Yes, very sensible. I retired in 1999 just short of my 59th birthday and here I am as fit as ever. I have a substantial garden that keeps me occupied and I walk a great deal. Just come back from a week in Dorset and whilst there I tackled the strenuous walk from Lulworth Cove to Weymouth, a distance of 10 miles in six hours. Looking forward to walking part of the River Wye in a few weeks. My advice is to keep active and even in mid winter I try to walk at least three miles a day.
     
  14. Dorsetdreams

    Dorsetdreams Occasional commenter

    "...walk from Lulworth Cove to Weymouth..." Lovely. I hope you has a quick pint as Osmington Mills. I'm still dreaming.....
     
  15. Guest

    Guest Guest

    Just to advise you all that I have requested deletion of my account and posts made by myself. Therefore it may no longer be appropriate to add more posts to this thread. The posts may not disappear completely but my username will.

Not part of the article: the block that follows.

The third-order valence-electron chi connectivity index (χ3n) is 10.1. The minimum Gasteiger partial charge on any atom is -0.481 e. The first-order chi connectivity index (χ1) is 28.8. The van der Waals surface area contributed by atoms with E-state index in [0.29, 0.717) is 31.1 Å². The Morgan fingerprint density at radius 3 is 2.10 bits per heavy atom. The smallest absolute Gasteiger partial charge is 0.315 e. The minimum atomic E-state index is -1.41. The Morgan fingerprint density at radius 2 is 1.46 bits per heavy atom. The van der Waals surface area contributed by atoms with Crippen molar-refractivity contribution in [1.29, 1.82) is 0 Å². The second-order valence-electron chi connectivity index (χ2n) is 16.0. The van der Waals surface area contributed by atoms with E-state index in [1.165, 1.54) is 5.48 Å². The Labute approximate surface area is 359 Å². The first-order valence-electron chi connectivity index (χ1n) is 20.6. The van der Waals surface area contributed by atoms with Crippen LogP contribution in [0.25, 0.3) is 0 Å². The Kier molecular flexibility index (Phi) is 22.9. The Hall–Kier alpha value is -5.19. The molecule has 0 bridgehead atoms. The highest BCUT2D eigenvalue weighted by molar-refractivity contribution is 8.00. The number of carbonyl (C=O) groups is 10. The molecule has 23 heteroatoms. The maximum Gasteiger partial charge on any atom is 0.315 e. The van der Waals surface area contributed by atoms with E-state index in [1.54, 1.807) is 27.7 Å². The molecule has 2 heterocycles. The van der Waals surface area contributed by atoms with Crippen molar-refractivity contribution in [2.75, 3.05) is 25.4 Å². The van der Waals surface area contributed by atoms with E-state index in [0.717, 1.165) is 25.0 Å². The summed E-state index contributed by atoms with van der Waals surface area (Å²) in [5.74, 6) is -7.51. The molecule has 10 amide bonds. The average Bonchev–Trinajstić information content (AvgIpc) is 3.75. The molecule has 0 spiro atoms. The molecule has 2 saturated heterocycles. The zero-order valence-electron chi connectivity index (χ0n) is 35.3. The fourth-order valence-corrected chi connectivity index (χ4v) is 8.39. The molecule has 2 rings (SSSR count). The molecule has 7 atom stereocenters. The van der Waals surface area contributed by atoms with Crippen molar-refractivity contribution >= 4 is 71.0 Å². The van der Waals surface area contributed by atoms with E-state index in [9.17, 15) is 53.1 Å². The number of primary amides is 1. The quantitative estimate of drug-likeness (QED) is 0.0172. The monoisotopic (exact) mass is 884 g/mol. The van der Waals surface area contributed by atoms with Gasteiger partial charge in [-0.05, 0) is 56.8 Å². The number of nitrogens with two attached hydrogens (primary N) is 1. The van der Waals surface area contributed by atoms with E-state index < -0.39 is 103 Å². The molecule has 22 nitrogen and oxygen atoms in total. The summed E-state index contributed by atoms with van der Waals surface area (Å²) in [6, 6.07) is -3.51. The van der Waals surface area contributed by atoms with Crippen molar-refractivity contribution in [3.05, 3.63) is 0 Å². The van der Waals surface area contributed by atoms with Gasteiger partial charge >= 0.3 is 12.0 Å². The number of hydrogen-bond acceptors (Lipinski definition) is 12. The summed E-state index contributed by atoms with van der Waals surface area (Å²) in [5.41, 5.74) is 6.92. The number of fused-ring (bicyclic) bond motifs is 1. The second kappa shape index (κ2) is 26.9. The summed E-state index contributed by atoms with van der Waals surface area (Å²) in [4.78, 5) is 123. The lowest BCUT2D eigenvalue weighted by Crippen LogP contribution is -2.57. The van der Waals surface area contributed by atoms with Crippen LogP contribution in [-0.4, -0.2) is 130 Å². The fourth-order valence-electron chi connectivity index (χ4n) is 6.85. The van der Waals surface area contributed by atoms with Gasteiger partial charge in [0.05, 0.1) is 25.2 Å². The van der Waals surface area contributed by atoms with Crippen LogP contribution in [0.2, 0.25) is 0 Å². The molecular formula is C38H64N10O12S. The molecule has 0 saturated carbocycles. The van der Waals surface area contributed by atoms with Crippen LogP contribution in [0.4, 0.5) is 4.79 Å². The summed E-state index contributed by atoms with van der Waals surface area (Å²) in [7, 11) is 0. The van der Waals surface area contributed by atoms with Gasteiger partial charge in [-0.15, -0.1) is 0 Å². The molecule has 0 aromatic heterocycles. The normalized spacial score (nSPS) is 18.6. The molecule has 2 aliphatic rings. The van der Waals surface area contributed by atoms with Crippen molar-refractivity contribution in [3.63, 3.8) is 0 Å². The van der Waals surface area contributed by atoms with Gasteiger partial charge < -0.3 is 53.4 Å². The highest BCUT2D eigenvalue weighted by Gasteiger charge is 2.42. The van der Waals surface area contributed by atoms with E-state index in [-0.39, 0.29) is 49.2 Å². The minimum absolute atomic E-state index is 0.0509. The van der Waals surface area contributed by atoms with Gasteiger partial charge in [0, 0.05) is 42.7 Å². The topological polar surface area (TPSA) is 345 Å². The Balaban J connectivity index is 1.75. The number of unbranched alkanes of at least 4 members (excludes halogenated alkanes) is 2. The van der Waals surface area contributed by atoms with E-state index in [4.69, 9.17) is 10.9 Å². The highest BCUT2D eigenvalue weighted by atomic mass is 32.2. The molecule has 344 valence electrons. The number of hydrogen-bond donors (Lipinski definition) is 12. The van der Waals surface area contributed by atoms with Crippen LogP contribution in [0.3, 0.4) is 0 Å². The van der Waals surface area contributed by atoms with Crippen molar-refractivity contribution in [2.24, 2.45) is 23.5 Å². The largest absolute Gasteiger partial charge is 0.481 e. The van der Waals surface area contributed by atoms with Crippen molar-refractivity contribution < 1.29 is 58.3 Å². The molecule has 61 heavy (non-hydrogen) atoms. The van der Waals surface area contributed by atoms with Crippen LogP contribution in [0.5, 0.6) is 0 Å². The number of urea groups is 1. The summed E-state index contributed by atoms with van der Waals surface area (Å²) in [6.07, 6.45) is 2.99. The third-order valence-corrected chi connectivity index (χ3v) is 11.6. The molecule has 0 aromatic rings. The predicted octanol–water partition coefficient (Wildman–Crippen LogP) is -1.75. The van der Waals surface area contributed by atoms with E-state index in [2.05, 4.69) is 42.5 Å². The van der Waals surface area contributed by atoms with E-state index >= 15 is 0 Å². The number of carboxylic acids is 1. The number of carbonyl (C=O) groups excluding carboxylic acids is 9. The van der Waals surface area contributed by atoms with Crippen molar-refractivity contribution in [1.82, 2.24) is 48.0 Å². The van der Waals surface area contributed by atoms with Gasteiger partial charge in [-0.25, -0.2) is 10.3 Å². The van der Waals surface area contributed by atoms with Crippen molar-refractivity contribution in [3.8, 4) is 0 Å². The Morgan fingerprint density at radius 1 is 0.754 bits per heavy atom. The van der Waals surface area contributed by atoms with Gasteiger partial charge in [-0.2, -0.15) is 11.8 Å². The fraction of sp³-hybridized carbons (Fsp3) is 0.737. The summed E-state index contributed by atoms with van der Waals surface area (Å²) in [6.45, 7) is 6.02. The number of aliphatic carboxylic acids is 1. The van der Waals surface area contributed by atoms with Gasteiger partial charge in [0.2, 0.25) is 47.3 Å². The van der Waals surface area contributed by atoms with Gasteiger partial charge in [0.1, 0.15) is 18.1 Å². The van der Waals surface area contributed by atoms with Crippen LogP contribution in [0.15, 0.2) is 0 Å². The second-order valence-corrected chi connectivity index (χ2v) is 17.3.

I have decided to no longer peruse these boards. I have also found some recent comments alluding to my mental health unhelpful and completely false.
    I wish you all well with your future plans.
     
  16. Sundaytrekker

    Sundaytrekker Star commenter

    That’s very sad, Guest. It’s a shame when people can’t respect other’s viewpoints even if they are quite different from their own. At least one person on here has been quite rude to you but I respect your viewpoint and reasoning. These fora exist to allow questioning and mulling things over. I hope you reconsider but I wish you well for the future whatever your decision. And make that future whatever suits you not others.
     
  17. eljefeb90

    eljefeb90 Senior commenter

    What a shame.Although one of the good things about getting older is knowing exactly what and who you are prepared to put up with. Thanks for being so open and revealing and good luck with your plans.
     
    Lucy2711 and Lara mfl 05 like this.
  18. lizziescat

    lizziescat Star commenter